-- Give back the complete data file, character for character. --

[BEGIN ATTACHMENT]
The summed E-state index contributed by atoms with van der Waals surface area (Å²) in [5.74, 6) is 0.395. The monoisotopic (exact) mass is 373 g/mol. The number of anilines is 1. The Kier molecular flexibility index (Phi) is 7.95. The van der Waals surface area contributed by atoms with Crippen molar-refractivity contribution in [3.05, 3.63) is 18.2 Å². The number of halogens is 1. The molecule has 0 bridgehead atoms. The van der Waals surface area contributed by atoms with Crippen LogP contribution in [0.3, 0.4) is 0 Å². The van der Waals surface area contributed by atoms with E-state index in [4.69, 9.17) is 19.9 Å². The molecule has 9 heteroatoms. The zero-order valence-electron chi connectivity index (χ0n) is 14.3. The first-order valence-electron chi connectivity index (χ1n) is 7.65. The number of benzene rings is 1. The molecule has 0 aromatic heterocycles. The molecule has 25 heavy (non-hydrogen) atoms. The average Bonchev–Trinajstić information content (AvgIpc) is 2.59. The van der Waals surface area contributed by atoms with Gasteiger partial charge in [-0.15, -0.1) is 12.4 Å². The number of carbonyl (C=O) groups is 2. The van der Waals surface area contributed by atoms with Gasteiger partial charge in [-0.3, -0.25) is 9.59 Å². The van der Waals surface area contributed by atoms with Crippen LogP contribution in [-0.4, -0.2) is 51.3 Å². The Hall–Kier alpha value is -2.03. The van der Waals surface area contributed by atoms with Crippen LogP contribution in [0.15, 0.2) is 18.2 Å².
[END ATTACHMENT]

The summed E-state index contributed by atoms with van der Waals surface area (Å²) in [5.74, 6) is 0.395. The monoisotopic (exact) mass is 373 g/mol. The number of anilines is 1. The Kier molecular flexibility index (Phi) is 7.95. The van der Waals surface area contributed by atoms with Crippen molar-refractivity contribution in [3.05, 3.63) is 18.2 Å². The number of halogens is 1. The molecule has 0 bridgehead atoms. The van der Waals surface area contributed by atoms with Crippen LogP contribution in [0.3, 0.4) is 0 Å². The van der Waals surface area contributed by atoms with E-state index in [4.69, 9.17) is 19.9 Å². The molecule has 9 heteroatoms. The zero-order valence-electron chi connectivity index (χ0n) is 14.3. The first-order valence-electron chi connectivity index (χ1n) is 7.65. The number of benzene rings is 1. The molecule has 0 aromatic heterocycles. The molecule has 25 heavy (non-hydrogen) atoms. The average Bonchev–Trinajstić information content (AvgIpc) is 2.59. The van der Waals surface area contributed by atoms with Gasteiger partial charge in [-0.15, -0.1) is 12.4 Å². The number of carbonyl (C=O) groups is 2. The van der Waals surface area contributed by atoms with Gasteiger partial charge in [-0.3, -0.25) is 9.59 Å². The van der Waals surface area contributed by atoms with Crippen LogP contribution in [-0.4, -0.2) is 51.3 Å². The Hall–Kier alpha value is -2.03. The van der Waals surface area contributed by atoms with Crippen LogP contribution in [0.15, 0.2) is 18.2 Å².